5 people found this helpful

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  • Jake Armendariz
  • 26-04-2020

Great Listen

Easy listen, helpful topics. there was some code involved that they link to a GitHub (I never looked at it) but it was not essential to usnertanding the message of each snippet of code.

4 people found this helpful

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  • Phil
  • 26-05-2020

Exquisitely narrated. Not a great text.

Most of book seems to be common sense, and much of what isn't is so overgeneralized as to be wrong. A great example of this pattern is in the DRY topic, where a function implementing an externally derived policy is said not to require comments at all; in the real world, this function should absolutely be annotated with its "source of truth" or other motivating reference so that future programmers, auditors, etc. can verify whether what it does is what it's *supposed* to do, and not just that what it actually does is what it actually does. Sure, this information might be in the revision control system or other external system, but at the very least this expectation warrants explicit mention here. The book seems to be riddled with such cases where the examples are insufficient to support the dogma. On the bright side, Anna Katarina's performance is absolutely impeccable: precise, measured, and easy to follow with no distracting idiosyncrasies.

3 people found this helpful

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  • cmdswitch
  • 29-02-2020

Wonderful applicable principals

This book's revision is a great update to the first edition. Great to listen to.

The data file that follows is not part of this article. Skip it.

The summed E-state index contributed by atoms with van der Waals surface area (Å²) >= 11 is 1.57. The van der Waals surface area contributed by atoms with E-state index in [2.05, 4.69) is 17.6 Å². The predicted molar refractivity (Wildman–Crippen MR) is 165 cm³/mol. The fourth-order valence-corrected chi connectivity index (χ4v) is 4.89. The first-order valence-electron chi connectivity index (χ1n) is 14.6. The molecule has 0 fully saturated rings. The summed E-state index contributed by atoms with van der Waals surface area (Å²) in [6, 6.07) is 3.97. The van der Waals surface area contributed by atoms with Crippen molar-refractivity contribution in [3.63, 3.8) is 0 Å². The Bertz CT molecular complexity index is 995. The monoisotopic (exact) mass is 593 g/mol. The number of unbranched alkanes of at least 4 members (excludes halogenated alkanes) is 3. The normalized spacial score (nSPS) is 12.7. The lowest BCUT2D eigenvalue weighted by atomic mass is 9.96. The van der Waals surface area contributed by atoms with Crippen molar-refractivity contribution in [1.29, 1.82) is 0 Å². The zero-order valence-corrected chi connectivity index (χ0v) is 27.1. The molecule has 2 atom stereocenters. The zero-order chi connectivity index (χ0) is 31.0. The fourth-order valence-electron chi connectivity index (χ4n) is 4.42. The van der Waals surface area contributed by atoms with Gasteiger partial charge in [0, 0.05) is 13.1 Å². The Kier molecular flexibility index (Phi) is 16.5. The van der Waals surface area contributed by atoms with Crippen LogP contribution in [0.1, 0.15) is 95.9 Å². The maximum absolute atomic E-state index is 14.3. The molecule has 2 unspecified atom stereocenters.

3 people found this helpful

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  • Hynso Lashon
  • 31-07-2020

Fantastic advice

Listening through this casually before reading a hard copy. This is by far the best source of good general principles for programming I’ve run into. And everything is collected in one place. It can be read cover-to-cover or used as a reference.

2 people found this helpful

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  • 匿名
  • 21-07-2020

A must read for jr developers striving to senior

Read this book if you wish to know what separates a junior from a senior programmer.

2 people found this helpful

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  • Luis Labori
  • 14-01-2020

Excellent audio book...

Tha charters explain the teorical base that the student to have that analize and remenber..

2 people found this helpful

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  • Francisco Guiraldelli
  • 24-06-2020

That's one of the better books that I read!

That's a wonderful book! Every developer should read this book, in a simplest way amazing!

1 person found this helpful

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  • 匿名
  • 29-11-2020

Amazing update

I agree with everything they said. This book should be, at some point of knowledge and age, required reading for every developer.

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  • Kindle-klant
  • 02-09-2020

Underwhelming